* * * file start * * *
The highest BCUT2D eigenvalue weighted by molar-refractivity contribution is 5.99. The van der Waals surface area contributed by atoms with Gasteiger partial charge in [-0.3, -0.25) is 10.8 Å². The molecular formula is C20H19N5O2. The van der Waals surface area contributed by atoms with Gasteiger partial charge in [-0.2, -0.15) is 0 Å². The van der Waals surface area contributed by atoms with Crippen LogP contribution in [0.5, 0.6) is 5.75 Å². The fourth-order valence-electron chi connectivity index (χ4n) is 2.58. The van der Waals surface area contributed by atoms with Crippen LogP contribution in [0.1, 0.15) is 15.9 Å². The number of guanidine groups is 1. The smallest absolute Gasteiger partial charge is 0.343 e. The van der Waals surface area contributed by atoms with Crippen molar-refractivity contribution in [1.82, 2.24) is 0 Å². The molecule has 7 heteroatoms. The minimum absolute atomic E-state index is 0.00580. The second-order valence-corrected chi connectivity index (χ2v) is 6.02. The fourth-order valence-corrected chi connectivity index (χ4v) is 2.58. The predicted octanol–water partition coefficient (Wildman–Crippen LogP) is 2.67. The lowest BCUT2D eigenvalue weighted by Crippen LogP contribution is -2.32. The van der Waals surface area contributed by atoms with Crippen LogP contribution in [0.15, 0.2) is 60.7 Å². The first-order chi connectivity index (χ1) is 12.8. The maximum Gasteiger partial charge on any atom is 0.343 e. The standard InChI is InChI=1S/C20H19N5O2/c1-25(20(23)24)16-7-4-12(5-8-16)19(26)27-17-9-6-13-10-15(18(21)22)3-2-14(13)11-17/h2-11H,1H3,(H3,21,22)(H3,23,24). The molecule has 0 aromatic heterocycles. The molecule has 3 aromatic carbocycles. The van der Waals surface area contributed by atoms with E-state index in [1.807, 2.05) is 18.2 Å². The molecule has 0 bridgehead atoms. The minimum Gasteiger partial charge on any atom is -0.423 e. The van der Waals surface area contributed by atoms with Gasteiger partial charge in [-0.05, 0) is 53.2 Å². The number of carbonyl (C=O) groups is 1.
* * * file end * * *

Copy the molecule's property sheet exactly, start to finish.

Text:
The highest BCUT2D eigenvalue weighted by molar-refractivity contribution is 5.99. The van der Waals surface area contributed by atoms with Gasteiger partial charge in [-0.3, -0.25) is 10.8 Å². The molecular formula is C20H19N5O2. The van der Waals surface area contributed by atoms with Gasteiger partial charge in [-0.2, -0.15) is 0 Å². The van der Waals surface area contributed by atoms with Crippen LogP contribution in [0.5, 0.6) is 5.75 Å². The fourth-order valence-electron chi connectivity index (χ4n) is 2.58. The van der Waals surface area contributed by atoms with Crippen LogP contribution in [0.1, 0.15) is 15.9 Å². The number of guanidine groups is 1. The smallest absolute Gasteiger partial charge is 0.343 e. The van der Waals surface area contributed by atoms with Crippen molar-refractivity contribution in [1.82, 2.24) is 0 Å². The molecule has 7 heteroatoms. The minimum absolute atomic E-state index is 0.00580. The second-order valence-corrected chi connectivity index (χ2v) is 6.02. The fourth-order valence-corrected chi connectivity index (χ4v) is 2.58. The predicted octanol–water partition coefficient (Wildman–Crippen LogP) is 2.67. The lowest BCUT2D eigenvalue weighted by Crippen LogP contribution is -2.32. The van der Waals surface area contributed by atoms with Crippen LogP contribution in [0.15, 0.2) is 60.7 Å². The first-order chi connectivity index (χ1) is 12.8. The maximum Gasteiger partial charge on any atom is 0.343 e. The standard InChI is InChI=1S/C20H19N5O2/c1-25(20(23)24)16-7-4-12(5-8-16)19(26)27-17-9-6-13-10-15(18(21)22)3-2-14(13)11-17/h2-11H,1H3,(H3,21,22)(H3,23,24). The molecule has 0 aromatic heterocycles. The molecule has 3 aromatic carbocycles. The van der Waals surface area contributed by atoms with E-state index in [1.807, 2.05) is 18.2 Å². The molecule has 0 bridgehead atoms. The minimum Gasteiger partial charge on any atom is -0.423 e. The van der Waals surface area contributed by atoms with Gasteiger partial charge in [-0.05, 0) is 53.2 Å². The number of carbonyl (C=O) groups is 1.